Teaching Indigenous Languages  

Teaching Indigenous Languages

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Havasupai Girls

On September 13, 2007 the United Nations adopted the Declaration on the Rights of Indigenous Peoples, which includes language rights. Only four nations initially voted against this declaration, including the U.S.A. Since then Australia, Canada, New Zealand and now the U.S.A have reversed their positions. On December 16, 2010, President Barack Obama declared,

And as you know, in April, we announced that we were reviewing our position on the U.N. Declaration on the Rights of Indigenous Peoples. And today I can announce that the United States is lending its support to this declaration.

The aspirations it affirms--including the respect for the institutions and rich cultures of Native peoples--are one we must always seek to fulfill. And we're releasing a more detailed statement about U.S. support for the declaration and our ongoing work in Indian Country. But I want to be clear: What matters far more than words--what matters far more than any resolution or declaration--are actions to match those words.... That's the standard I expect my administration to be held to.

Article 13-1 of the declaration reads "Indigenous peoples have the right to revitalize, use, develop and transmit to future generations their histories, languages, oral traditions, philosophies, writing systems and literatures, and to designate and retain their own names for communities, places and persons" and Article 14-1 reads "Indigenous peoples have the right to establish and control their educational systems and institutions providing education in their own languages, in a manner appropriate to their cultural methods of teaching and learning." The United Nations General Assembly declared 2008 as the International Year of Languages.

The National Geographic Society's Enduring Voices Project notes: "Every 14 days a language dies. By 2100, more than half of the more than 7,000 languages spoken on Earth--many of them not yet recorded--may disappear, taking with them a wealth of knowledge about history, culture, the natural environment, and the human brain." It identified five language "hot spots" around the world where Indigenous languages are most rapidly being lost, two of which are in the United States of America. The Native American Languages Act of 1990 makes it U.S. Government policy to promote, protect, and preserve the Indigenous languages of the U.S.A. This "Teaching Indigenous Languages" web site is an outgrowth of a series of annual conferences started in 1994 at Northern Arizona University to help achieve the goals of the Native American Languages Act. These conferences focus on the linguistic, educational, social, and political issues related to the survival of the endangered Indigenous languages of the world. The 20th symposium was held June 2-4, 2013 at Northern Arizona University, Flagstaff, Arizona. SILS 21 He Wa'a Ke Kula; Na Ka 'Olelo E Uli (Schools, Our Canoes; Language Steers Them), was held on January 15-19, 2014 at the University of Hawai'i at Hilo in its newly completed Hawaiian language building. SILS 22 is being hosted by the Northern Arapaho Tribe in Riverton, Wyoming on June 4-6, 2015. To receive conference updates and related information join the Indigenous-L List.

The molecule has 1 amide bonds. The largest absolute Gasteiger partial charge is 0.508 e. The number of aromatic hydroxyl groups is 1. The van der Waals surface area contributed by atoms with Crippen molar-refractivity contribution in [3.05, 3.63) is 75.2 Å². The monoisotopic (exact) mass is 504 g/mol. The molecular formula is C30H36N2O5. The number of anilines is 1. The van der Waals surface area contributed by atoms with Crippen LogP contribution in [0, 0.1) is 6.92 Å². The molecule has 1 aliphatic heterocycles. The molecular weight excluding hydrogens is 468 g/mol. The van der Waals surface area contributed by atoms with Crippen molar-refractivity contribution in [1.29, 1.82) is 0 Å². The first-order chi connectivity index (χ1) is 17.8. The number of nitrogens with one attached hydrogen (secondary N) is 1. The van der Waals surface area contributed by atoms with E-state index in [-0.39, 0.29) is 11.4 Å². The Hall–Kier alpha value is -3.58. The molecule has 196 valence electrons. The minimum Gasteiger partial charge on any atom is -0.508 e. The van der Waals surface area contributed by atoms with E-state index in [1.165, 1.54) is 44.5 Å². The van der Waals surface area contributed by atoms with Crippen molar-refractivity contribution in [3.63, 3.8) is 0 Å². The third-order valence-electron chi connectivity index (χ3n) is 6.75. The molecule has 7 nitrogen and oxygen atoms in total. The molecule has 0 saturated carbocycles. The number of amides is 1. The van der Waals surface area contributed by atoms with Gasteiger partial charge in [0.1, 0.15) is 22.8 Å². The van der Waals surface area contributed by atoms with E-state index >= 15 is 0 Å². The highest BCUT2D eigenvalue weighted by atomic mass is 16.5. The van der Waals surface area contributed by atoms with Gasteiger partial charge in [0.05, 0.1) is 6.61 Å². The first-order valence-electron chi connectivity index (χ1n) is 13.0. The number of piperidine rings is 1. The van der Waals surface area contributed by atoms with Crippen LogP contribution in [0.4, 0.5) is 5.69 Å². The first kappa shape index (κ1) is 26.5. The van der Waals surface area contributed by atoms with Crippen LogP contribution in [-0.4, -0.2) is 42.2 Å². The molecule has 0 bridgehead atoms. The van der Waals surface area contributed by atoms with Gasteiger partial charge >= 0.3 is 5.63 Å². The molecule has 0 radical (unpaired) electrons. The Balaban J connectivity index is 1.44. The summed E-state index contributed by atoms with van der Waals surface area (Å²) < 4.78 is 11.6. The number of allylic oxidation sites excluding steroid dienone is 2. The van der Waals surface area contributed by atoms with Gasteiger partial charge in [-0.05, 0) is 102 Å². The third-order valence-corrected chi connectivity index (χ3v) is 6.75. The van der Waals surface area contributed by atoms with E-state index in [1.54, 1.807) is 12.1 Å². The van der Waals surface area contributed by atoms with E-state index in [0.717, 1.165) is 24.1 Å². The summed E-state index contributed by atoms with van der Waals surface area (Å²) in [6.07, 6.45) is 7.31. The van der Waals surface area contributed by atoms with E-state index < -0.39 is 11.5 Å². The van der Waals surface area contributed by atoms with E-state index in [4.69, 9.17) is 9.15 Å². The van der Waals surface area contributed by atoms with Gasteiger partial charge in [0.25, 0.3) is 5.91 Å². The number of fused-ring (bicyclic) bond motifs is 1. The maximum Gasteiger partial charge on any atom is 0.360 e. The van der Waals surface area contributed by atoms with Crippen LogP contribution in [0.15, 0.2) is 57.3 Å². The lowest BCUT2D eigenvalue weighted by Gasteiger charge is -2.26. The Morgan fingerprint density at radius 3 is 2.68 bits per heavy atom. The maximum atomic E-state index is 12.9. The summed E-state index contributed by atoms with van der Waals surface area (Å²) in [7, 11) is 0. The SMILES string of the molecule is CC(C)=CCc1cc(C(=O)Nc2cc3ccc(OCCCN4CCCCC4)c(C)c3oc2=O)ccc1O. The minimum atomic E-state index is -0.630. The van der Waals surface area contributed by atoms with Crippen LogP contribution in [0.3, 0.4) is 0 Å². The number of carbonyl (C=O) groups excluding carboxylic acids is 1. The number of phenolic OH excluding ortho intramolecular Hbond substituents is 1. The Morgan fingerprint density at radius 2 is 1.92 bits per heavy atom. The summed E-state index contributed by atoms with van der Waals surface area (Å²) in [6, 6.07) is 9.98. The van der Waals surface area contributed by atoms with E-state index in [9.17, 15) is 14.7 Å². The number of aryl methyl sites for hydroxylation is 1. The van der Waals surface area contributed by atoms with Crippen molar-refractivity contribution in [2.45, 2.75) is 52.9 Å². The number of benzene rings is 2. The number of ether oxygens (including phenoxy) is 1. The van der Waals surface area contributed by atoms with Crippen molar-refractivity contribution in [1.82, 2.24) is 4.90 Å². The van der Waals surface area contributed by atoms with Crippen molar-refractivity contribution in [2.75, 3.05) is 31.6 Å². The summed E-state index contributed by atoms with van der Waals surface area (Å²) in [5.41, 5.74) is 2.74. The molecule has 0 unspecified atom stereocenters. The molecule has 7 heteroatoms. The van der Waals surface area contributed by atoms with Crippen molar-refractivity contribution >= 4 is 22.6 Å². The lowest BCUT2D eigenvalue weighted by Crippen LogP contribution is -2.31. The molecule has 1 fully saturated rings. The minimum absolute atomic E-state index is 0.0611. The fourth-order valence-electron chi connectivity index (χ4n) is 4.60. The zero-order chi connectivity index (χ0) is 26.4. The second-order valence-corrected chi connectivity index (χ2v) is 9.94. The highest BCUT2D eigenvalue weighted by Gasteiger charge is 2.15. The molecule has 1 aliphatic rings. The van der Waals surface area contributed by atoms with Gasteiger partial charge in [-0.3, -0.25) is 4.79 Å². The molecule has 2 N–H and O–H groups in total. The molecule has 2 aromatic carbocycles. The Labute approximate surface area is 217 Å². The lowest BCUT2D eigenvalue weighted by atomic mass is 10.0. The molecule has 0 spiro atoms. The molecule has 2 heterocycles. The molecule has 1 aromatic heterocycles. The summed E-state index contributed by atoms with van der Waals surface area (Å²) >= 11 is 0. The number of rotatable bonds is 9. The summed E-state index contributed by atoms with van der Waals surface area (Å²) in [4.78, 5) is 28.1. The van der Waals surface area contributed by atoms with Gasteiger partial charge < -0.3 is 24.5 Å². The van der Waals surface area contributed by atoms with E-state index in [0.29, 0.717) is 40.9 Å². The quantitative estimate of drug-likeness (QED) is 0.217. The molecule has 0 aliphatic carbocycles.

At the heart of this site are over a hundred full text papers from the 1994 through 2008 Stabilizing Indigenous Languages conferences as well as the 2000 Learn in Beauty conference and the 1989 Native American Language Issues Institute published in nine monographs. This site also has over 60 columns from the magazine of the National Association for Bilingual Education, articles, and other materials. There is a subject index, a language/tribe index, and links to related sites, including an American Indian / Indigenous Education site. Please direct comments or questions about this site to Jon Reyhner at Jon.Reyhner@nau.edu.

Benefits of Indigenous Language Learning NILI University of Oregon 10/14
Teaching the Whole Child: Language Immersion and Student Achievement Teresa L. Mccarty, Indian Country Today, 9/1/14
Ryan Wilson's Open Letter to Secretary of the Interior Sally Jewell 8/21/14
Language Nest Handbook First Peoples' Cultural Council, 2014
Indigenous Educators Learn from Hawaiian Language Renewal
Teaching the Lakota Language 12/1/2013
Protection of minority languages is a human rights obligation, UN expert says 3/12/2013

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